September 7, 1874|
|Died: March 11, 1919
|October 6, 1900, for the Pittsburgh Pirates|
|Last MLB appearance|
|July 27, 1904, for the Brooklyn Superbas|
|Earned run average||3.04|
Edward Isaih Poole (September 7, 1874 – March 11, 1919) was a pitcher in Major League Baseball. He played from 1900 to 1904 with the Pittsburgh Pirates, Cincinnati Reds, and Brooklyn Superbas. Poole stood at 5 ft 10 in (1.78 m) and weighed 175 lbs.
Poole was born in Canton, Ohio. He started his professional baseball career in 1897 and played in the Interstate League for four seasons. In 1900, he went 20–15 for the Wheeling Stogies. He also played in the infield and outfield when he didn't pitch and batted .257. Poole was then acquired by the Pirates and made his Major League debut in October of that year.
In 1901, Poole pitched sparingly for Pittsburgh, making 10 starts and going 5–4. The Pirates won their first National League pennant. In April 1902, Poole was traded to Cincinnati and immediately had his greatest success in the Major Leagues. He made 16 starts for the Reds and completed all 16, while going 12–4 with a 2.15 earned run average.
In 1903, Poole suffered from a sore arm early in the season. His record dropped to 7–13, and his ERA went up to 3.28. He was sold to Brooklyn in 1904, but the reasons for the trade apparently had nothing to do with his pitching. According to the Reds' president, Garry Herrmann, Poole had a habit of reading books in the dugout.
"One day, when we were playing in Cincinnati, I noticed that Poole was deeply engrossed in a book while sitting on the players' bench in uniform ... The next day and the next I noticed that Poole had the same book, and then I began to grow suspicious. Inquiry developed the fact that instead of a rule book he had a novel, which he was reading daily. That settled his chances for remaining with the Reds, and when Brooklyn asked for him we parted with him willingly. Novels and baseball don't mix when a game is being played on the field." – Garry Herrmann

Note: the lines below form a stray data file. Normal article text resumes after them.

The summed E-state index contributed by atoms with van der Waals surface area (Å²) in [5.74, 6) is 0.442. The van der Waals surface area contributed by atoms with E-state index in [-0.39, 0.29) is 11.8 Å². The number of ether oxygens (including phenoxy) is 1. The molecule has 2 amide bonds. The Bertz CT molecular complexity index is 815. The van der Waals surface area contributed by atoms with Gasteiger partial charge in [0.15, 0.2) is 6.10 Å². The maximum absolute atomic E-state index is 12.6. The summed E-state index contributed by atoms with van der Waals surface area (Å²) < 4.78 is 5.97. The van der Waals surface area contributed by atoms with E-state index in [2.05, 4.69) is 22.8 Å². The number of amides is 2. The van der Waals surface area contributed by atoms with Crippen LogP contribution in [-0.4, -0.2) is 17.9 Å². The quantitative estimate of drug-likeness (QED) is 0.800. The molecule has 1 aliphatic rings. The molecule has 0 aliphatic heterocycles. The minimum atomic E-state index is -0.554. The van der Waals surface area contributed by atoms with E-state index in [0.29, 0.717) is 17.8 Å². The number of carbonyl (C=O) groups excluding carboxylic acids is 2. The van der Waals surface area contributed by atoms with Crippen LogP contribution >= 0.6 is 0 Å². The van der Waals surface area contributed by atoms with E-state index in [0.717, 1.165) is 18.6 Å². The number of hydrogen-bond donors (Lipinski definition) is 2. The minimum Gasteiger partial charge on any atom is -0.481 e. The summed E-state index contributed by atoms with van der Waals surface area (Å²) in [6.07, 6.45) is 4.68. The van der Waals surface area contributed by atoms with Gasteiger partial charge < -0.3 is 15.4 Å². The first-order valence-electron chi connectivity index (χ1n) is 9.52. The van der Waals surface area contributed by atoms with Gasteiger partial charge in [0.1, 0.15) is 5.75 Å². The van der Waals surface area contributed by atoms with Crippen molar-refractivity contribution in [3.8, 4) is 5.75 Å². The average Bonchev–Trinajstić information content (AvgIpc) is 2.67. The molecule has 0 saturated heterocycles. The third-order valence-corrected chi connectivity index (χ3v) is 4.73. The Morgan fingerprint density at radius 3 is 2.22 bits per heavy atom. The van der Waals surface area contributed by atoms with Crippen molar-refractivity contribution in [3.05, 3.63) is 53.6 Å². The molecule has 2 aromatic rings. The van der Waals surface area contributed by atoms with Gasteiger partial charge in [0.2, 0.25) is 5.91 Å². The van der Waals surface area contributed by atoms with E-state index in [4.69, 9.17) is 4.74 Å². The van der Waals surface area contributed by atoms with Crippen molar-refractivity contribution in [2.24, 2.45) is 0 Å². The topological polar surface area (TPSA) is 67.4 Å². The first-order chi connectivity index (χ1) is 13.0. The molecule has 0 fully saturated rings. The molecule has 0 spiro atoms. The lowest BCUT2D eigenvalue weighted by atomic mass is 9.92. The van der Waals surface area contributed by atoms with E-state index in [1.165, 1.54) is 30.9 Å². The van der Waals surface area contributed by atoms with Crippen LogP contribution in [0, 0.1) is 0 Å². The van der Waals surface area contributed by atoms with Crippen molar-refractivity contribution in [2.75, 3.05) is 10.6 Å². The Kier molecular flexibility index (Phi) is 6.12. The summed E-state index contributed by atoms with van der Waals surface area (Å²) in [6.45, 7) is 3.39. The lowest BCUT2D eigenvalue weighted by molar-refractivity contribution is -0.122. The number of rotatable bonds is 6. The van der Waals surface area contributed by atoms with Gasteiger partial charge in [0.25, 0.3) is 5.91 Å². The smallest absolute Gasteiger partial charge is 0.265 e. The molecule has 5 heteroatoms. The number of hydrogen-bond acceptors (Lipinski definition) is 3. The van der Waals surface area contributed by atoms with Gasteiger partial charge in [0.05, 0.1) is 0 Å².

Poole's troubles did not end in Cincinnati. Playing baseball on Sunday was not allowed in New York at the time, but Brooklyn Superbas owner Charles Ebbets tried to circumvent the law. For a game played on Sunday, April 24, Poole had the misfortune of being the starting pitcher. Just as the game got underway, policemen marched onto the field and arrested him, along with two other players. Poole had to go to court and was eventually fined for violating the blue laws. He then pitched again on Sunday, May 29, and was arrested for the second time. That case went to trial and became known as The People of New York v. Poole.
Poole started off 8–14 for Brooklyn that season, and he pitched the last Major League game of his career on July 27. He spent the rest of the year hunting rabbits and quail near his home in Canton. Poole returned to baseball the following season and played in the minor leagues from 1905 to 1908. In 1905, he pitched a career-high 298 innings and won a career-high 21 games for the Providence Clamdiggers of the Eastern League. He then won 14 and 17 games the next two seasons but just 4 in 1908, after which his career ended.
- "Ed Poole Statistics and History". baseball-reference.com. Retrieved 2010-12-04.
- "Ed Poole Minor League Statistics & History". baseball-reference.com. Retrieved 2010-12-04.
- "Baseball Notes". The Pittsburgh Press, April 15, 1903, p. 14.
- "Why Cincinnati Let Pitcher Poole Out". The Pittsburgh Press, April 29, 1904, p. 18.
- Boxerman, Burton Alan and Boxerman, Benita W. Ebbets to Veeck to Busch: eight owners who shaped baseball (McFarland, 2003), p. 20–21.
- Purdy, Dennis. Kiss 'Em Goodbye: An ESPN Treasury of Failed, Forgotten, and Departed Teams (Random House, Inc., 2010), p. 53.
- Akin, William E. West Virginia baseball: a history, 1865-2000 (McFarland, 2006), p. 49.
- "Players' Winter Plans". The Pittsburgh Press, August 23, 1904, p. 10.
- "Ed Poole Death Certificate". thedeadballera.com. Retrieved 2010-12-04.
- Career statistics and player information from Baseball-Reference